LP Magazine

JUL-AUG 2014

LP magazine publishes articles for loss prevention, asset protection, and retail professionals covering shrinkage, investigations, shoplifting, internal theft, fraud, technology, best practices, and career development.

Issue link: http://digital.lpportal.com/i/352439

Contents of this Issue


Page 16 of 68

BUILDING A NEW DEFENSE TEAM A s technology draws us deeper into a new age of business enterprise, we are continuously bombarded with waves of challenges and opportunities involving those with malicious intentions. These attacks come at us from every direction as the ingenuity of these criminal minds seek new and creative ways to infiltrate our information resources and engage in cyber warfare against our businesses. In order to survive these reprehensible intrusions, retailers must fight back. We have to defend our ground and take the necessary steps to combat the threat. This requires that we build and recruit the resources that will help us win the battles. We must become cyber warriors in our own right; defending our computer and information systems against those seeking to seize and exploit the lifeline of our business. Hackers and like-minded mercenaries wage war using information technology to assault our computers and information systems through cyber-related strategies. In the retail space we primarily have thieves looking for personally identifiable information that can be exploited and turned into cash. But there are other groups as well. There are groups targeting organizations for their research-and-development assets, intellectual property, and corporate strategies. There may also be other motivations. To win these wars, we must find better ways to secure our systems by building awareness, educating our teams, finding and closing vulnerabilities, and developing collaborative strategies to protect our resources and defend our customers and our companies. Our greatest opportunity to overcome these intrusions is through a comprehensive approach that includes information sharing and best-practice protocols that support a joint defense team. This is a shared responsibility that will not only demand innovative thinking, but joint cooperation throughout an organization…and the industry. To prevail over this imposing threat to the business, we have to work together. A team is typically at its best when the offense and defense work well together. LP Magazine intends to take this fight to the offensive by providing information and resources that can be used to support our efforts and strengthen our sentinel. In the process we've attended multiple seminars and interviewed several industry-leading thought leaders and cybersecurity experts to provide a more comprehensive perspective on the subject. The Influence of Retail "Retail is the lifeblood of the American economy," remarked Michael Chertoff at this June's National Retail Federation (NRF) LP conference. "Having a safe space to operate is critical to the successful operation of the business." According to the U.S. Department of Labor, the retail trade sector is the nation's largest employer, with approximately 15.3 million jobs as of May 2014. Further studies show that total retail sales in the U.S. topped $4.53 trillion in 2013 (EMarketer.com), representing 27 percent of nominal U.S. gross domestic product, or GDP. While no surprise to those leading the industry, these numbers make it quite apparent that cyber threats can not only impact the retail sector, but can also have a substantial influence on the growth and stability of our economy as a whole. Chertoff, the former secretary of the U.S. Department of Homeland Security and now the executive chairman and cofounder of the global security advisory firm The Chertoff Group, feels that cybersecurity issues have not received the type of front-line attention that some of the more visible and obvious risks have obtained. With some of the more recent incidents that have brought the issue front and center, it is becoming increasingly clear that these types of threats must become a business priority. "We've seen broad exposure of systemic vulnerabilities in our company infrastructures," Chertoff said. "Businesses are collecting more personal information about customer preferences, locations and behaviors, not to mention credit card numbers. Organized groups have become very sophisticated in their efforts, using strategies that are complex and well-planned." Did you ever consider that something as simple as a thermostat could leave your company vulnerable to a cyber attack? To help keep customers comfortable and shopping at a store, it's common for retailers to routinely monitor temperatures and energy consumption in stores to save on costs and to alert store managers if temperatures in the stores fluctuate outside of an acceptable range. Often this process is completed with the assistance of an outside service provider with specific expertise to keep the system efficient and cost-effective. Yet this seemingly mundane, unassuming process opened the door for access into a company's database, leading to one of the largest, most damaging data breaches in retail history. Whether the vulnerabilities are introduced by employee errors or negligence, disgruntled employees, partnering companies, or "Data security is about risk management, not risk elimination. There has to be a strategy for managing the risk built on realistic expectations. You have to understand what you're facing so that you can make intelligent decisions. There must be a full understanding of the threat, of the consequences, and an assessment of the company's weaknesses and vulnerabilities and how they fit within the business." – Michael Chertoff 16 JULY - AUGUST 2014 | LPPORTAL.COM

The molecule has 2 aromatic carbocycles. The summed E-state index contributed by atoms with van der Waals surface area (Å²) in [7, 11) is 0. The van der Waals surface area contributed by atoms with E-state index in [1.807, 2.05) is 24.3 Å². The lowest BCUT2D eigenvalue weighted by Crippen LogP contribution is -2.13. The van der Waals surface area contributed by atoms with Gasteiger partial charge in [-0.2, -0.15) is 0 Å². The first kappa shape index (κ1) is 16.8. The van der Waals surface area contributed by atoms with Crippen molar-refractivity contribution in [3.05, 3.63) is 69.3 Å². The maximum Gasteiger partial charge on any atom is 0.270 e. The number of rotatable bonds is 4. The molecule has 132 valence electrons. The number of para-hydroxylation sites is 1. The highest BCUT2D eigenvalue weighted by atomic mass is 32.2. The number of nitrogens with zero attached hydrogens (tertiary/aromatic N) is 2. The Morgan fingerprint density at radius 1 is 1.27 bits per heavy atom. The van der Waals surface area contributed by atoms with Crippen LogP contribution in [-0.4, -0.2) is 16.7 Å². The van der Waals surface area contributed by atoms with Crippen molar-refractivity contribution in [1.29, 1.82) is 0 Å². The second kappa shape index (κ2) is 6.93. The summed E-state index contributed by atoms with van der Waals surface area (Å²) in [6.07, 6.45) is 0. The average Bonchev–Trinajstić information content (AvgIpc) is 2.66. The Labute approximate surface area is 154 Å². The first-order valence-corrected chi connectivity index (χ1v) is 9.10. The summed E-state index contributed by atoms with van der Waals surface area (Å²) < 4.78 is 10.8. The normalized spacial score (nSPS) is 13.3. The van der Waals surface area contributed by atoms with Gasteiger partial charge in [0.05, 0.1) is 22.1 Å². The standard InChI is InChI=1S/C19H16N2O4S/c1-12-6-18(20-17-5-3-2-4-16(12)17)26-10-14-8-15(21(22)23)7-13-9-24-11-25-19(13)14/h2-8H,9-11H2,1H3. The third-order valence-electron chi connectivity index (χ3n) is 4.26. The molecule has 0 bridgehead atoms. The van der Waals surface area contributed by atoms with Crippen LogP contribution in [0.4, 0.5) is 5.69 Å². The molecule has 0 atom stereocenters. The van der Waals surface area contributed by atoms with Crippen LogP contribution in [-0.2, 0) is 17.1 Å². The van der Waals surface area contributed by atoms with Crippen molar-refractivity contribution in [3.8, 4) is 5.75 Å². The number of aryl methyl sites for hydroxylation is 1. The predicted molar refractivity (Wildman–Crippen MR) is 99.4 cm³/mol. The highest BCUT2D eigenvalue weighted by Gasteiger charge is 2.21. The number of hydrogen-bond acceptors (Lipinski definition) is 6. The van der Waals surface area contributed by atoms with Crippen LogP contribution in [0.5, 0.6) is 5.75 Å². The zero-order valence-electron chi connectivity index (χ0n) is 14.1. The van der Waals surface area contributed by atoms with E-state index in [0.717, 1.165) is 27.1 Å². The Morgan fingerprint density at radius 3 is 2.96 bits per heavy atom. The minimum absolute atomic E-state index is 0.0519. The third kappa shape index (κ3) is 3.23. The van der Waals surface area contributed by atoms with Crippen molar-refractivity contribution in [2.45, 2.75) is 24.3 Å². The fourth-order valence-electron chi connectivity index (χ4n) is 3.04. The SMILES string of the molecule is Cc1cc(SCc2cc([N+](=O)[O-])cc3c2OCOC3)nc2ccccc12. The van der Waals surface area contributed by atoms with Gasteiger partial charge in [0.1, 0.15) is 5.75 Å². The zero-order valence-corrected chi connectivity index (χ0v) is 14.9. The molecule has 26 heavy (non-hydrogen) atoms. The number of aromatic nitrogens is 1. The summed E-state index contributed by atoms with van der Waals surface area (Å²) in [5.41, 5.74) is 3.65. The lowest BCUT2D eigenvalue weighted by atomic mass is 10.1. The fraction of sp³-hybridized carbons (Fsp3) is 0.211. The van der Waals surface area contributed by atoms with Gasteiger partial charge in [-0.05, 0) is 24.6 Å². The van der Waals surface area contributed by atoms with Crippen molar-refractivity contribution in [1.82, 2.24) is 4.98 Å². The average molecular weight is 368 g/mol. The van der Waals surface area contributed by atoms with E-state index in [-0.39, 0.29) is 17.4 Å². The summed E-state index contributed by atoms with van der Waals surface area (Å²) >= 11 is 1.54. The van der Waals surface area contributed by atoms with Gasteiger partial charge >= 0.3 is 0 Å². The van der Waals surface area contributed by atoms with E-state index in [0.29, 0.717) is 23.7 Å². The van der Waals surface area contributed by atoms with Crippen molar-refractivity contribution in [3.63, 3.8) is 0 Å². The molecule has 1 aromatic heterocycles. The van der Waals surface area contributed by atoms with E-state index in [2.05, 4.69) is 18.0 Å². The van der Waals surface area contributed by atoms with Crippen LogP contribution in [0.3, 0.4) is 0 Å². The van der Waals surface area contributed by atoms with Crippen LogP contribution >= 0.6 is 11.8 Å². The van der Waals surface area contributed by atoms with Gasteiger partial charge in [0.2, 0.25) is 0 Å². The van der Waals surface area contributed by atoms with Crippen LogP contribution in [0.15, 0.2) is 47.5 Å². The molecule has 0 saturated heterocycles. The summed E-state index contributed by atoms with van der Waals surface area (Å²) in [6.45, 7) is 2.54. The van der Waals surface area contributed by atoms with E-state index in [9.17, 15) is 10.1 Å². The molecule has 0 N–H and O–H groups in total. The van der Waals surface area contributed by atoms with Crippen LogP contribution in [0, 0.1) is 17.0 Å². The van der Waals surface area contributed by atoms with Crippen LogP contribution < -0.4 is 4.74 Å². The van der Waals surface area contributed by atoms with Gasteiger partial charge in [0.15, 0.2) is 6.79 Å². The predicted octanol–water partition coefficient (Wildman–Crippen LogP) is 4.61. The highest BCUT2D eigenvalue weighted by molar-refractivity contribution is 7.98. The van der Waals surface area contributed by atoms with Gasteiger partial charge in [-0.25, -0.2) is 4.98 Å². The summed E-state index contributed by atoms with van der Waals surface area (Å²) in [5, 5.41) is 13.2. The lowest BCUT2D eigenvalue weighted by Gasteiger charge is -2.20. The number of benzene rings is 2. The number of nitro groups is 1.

Articles in this issue

Links on this page

Archives of this issue

view archives of LP Magazine - JUL-AUG 2014